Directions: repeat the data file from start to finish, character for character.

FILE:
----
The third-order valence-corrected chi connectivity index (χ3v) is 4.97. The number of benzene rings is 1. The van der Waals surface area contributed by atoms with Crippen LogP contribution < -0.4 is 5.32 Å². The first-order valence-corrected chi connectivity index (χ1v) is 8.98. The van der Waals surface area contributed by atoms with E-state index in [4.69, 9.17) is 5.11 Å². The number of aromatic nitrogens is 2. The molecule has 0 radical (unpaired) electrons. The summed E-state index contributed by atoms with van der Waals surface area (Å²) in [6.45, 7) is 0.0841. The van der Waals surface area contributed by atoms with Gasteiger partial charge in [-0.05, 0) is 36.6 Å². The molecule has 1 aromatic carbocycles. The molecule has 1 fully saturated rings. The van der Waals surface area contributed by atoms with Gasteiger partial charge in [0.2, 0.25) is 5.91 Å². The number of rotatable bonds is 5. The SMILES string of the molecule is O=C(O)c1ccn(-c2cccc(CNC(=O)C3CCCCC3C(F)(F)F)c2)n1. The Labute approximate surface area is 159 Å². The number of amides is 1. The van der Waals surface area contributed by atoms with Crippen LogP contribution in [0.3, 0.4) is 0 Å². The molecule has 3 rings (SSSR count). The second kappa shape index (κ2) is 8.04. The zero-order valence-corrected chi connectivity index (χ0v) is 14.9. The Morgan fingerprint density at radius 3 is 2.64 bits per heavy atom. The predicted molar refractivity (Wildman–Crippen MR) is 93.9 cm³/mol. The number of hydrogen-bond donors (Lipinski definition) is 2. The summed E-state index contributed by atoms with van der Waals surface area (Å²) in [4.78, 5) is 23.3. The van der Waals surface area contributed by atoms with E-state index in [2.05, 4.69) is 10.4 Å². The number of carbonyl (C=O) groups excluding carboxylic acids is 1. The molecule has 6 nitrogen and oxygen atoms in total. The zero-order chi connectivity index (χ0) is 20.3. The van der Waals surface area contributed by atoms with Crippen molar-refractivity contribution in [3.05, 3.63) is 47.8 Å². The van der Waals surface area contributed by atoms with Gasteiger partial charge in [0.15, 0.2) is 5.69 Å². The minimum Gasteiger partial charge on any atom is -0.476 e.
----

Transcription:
The third-order valence-corrected chi connectivity index (χ3v) is 4.97. The number of benzene rings is 1. The van der Waals surface area contributed by atoms with Crippen LogP contribution < -0.4 is 5.32 Å². The first-order valence-corrected chi connectivity index (χ1v) is 8.98. The van der Waals surface area contributed by atoms with E-state index in [4.69, 9.17) is 5.11 Å². The number of aromatic nitrogens is 2. The molecule has 0 radical (unpaired) electrons. The summed E-state index contributed by atoms with van der Waals surface area (Å²) in [6.45, 7) is 0.0841. The van der Waals surface area contributed by atoms with Gasteiger partial charge in [-0.05, 0) is 36.6 Å². The molecule has 1 aromatic carbocycles. The molecule has 1 fully saturated rings. The van der Waals surface area contributed by atoms with Gasteiger partial charge in [0.2, 0.25) is 5.91 Å². The number of rotatable bonds is 5. The SMILES string of the molecule is O=C(O)c1ccn(-c2cccc(CNC(=O)C3CCCCC3C(F)(F)F)c2)n1. The Labute approximate surface area is 159 Å². The number of amides is 1. The van der Waals surface area contributed by atoms with Crippen LogP contribution in [0.3, 0.4) is 0 Å². The molecule has 3 rings (SSSR count). The second kappa shape index (κ2) is 8.04. The zero-order valence-corrected chi connectivity index (χ0v) is 14.9. The Morgan fingerprint density at radius 3 is 2.64 bits per heavy atom. The predicted molar refractivity (Wildman–Crippen MR) is 93.9 cm³/mol. The number of hydrogen-bond donors (Lipinski definition) is 2. The summed E-state index contributed by atoms with van der Waals surface area (Å²) in [4.78, 5) is 23.3. The van der Waals surface area contributed by atoms with E-state index in [2.05, 4.69) is 10.4 Å². The number of carbonyl (C=O) groups excluding carboxylic acids is 1. The molecule has 6 nitrogen and oxygen atoms in total. The zero-order chi connectivity index (χ0) is 20.3. The van der Waals surface area contributed by atoms with Crippen molar-refractivity contribution in [3.05, 3.63) is 47.8 Å². The van der Waals surface area contributed by atoms with Gasteiger partial charge in [0.15, 0.2) is 5.69 Å². The minimum Gasteiger partial charge on any atom is -0.476 e.